He says he's not sure how long he will serve as Spokane health officer.

"This is not something that was in my line of sight or radar, or I was searching for. But this is something that's a call of duty for me right now. I feel I need to do it, and I will do it because it's important. And I will do it for however long I'm the right person to do it," he says.


COVID-19 is spreading more rapidly than ever both in the Inland Northwest and across the country. Since Friday, the day Velazquez took over as health officer, there have been 1,397 COVID-19 cases in Spokane — including a record 347 on Saturday alone. Hospitalizations are higher than they've ever been, with 75 people in the hospital for COVID-19 as of today.

Velazquez says "the most important thing" the community can do is continue wearing facial coverings, washing their hands and staying away from groups of people.

"It doesn't matter if you're young or older, we're all at risk. We all need to be more careful, so I think the message to the community is: We need to be particularly [careful] going into the winter months, where we're going to stay indoors a lot more. We need to be very vigilant about facial coverings and hand washing."

Currently, Spokane County remains in Phase 2 of Washington's Safe Start Recovery Plan, where the county has been since late spring. Velazquez says the idea of closing businesses like restaurants and gyms again would be "harsh" but says "we'll continue monitoring all of these things." He says it was expected that with more community activity, more cases would come.

When asked if he thinks Spokane is closer to more restrictions in Phase 1 or less in Phase 3, he says, "that's hard to answer."

"Ideally, we don't have to take any steps backwards," he says. "Ideally, we're still looking forward and not back."

Velazquez also sits on the board of Greater Spokane Incorporated, a business development organization. He doesn't think that is in conflict with his position as health officer in making decisions over restrictions on certain businesses. He says his experience may actually help.

"I don't think it's a conflict of interest and, actually, if nothing else, it allows me to really build bridges between organizations," he says.


As the Inlander wrote yesterday, Lutz apparently ruffled some feathers with SRHD administrator Clark and the Board of Health by appearing at a Black Lives Matter rally on May 31. French suggested it could hurt the "credibility and the integrity of the agency when our health officer is violating the governor's order with regard to stay home." Clark says she received multiple complaints about Lutz's participation.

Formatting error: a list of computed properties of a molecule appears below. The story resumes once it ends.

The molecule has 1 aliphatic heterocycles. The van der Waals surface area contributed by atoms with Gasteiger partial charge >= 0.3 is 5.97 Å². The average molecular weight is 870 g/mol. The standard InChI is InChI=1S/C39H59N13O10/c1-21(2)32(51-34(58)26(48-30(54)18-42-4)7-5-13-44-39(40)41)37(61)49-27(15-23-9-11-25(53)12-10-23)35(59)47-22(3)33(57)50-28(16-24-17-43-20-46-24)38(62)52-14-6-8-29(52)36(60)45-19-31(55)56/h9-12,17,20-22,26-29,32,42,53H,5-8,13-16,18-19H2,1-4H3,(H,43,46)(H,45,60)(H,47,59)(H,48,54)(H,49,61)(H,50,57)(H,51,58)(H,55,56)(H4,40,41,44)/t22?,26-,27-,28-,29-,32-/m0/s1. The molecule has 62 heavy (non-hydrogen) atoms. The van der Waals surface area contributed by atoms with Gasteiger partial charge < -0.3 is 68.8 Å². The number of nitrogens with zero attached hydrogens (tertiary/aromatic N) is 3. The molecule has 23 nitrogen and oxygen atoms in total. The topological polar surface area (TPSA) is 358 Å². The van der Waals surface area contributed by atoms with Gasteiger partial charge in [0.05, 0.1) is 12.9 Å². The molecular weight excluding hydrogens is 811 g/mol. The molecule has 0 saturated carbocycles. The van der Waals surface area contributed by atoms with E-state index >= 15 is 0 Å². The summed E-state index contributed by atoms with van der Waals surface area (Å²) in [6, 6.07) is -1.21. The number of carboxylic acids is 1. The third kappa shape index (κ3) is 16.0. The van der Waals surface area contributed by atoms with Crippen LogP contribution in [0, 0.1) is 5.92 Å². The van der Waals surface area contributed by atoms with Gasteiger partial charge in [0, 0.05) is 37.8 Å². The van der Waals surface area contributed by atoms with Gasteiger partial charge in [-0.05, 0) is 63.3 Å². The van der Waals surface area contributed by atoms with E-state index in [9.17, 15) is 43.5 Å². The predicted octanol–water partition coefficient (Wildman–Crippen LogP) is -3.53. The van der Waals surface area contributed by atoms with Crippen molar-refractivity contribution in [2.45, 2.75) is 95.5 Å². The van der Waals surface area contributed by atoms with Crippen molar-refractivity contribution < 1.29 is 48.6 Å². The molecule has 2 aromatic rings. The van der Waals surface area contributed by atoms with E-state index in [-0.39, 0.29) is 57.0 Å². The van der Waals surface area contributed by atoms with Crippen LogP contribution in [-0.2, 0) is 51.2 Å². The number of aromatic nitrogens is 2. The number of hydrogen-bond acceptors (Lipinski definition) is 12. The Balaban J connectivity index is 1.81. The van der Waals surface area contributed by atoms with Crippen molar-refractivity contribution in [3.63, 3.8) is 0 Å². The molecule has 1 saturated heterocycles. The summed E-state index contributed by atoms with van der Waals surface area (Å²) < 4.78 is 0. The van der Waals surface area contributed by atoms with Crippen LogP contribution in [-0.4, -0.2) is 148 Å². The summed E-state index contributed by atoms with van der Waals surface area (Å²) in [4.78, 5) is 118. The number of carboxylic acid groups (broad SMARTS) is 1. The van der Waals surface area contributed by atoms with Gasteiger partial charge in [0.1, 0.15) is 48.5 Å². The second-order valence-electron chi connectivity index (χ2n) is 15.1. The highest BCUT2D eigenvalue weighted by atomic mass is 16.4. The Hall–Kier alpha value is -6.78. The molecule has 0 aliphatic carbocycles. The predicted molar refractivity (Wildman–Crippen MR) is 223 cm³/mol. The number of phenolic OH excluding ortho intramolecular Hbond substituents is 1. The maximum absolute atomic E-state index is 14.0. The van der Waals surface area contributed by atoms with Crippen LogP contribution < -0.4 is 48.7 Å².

Lutz has defended his participation by arguing that structural racism is a public health threat. He has noted how people of color disproportionately contract COVID-19 and suffer serious complications from the illness. Those points have been echoed by Washington Secretary of Health John Wiesman.

Velazquez calls Black Lives Matter a political movement that "I may not know enough about" to comment. He says that as a person not born in the United States, he thinks people "should have a voice and should be heard."

"I think what we have seen is that education, socioeconomic status and access [to health care] are directly tied to some of these quote-unquote racial disparities. We see that," he says.

He emphasizes the importance of access to health care, and addressing barriers that might prevent people from accessing it, such as transportation and housing. When asked if he thinks systemic racism is an issue in this country, he calls it "a complicated term." He says he personally has had experiences where people have "looked at him funny because I look a little bit different," but that he focuses on the vast majority of people who accept him for who he is.

When it comes to whether or not he believes systemic racism puts people of color at a disadvantage, leading to more negative public health outcomes, he says "that's something I'm gonna have to think about." 

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About The Author

Wilson Criscione

Wilson Criscione is the Inlander’s news editor. Aside from writing and editing investigative news stories, he enjoys hiking, watching basketball and spending time with his wife and cat.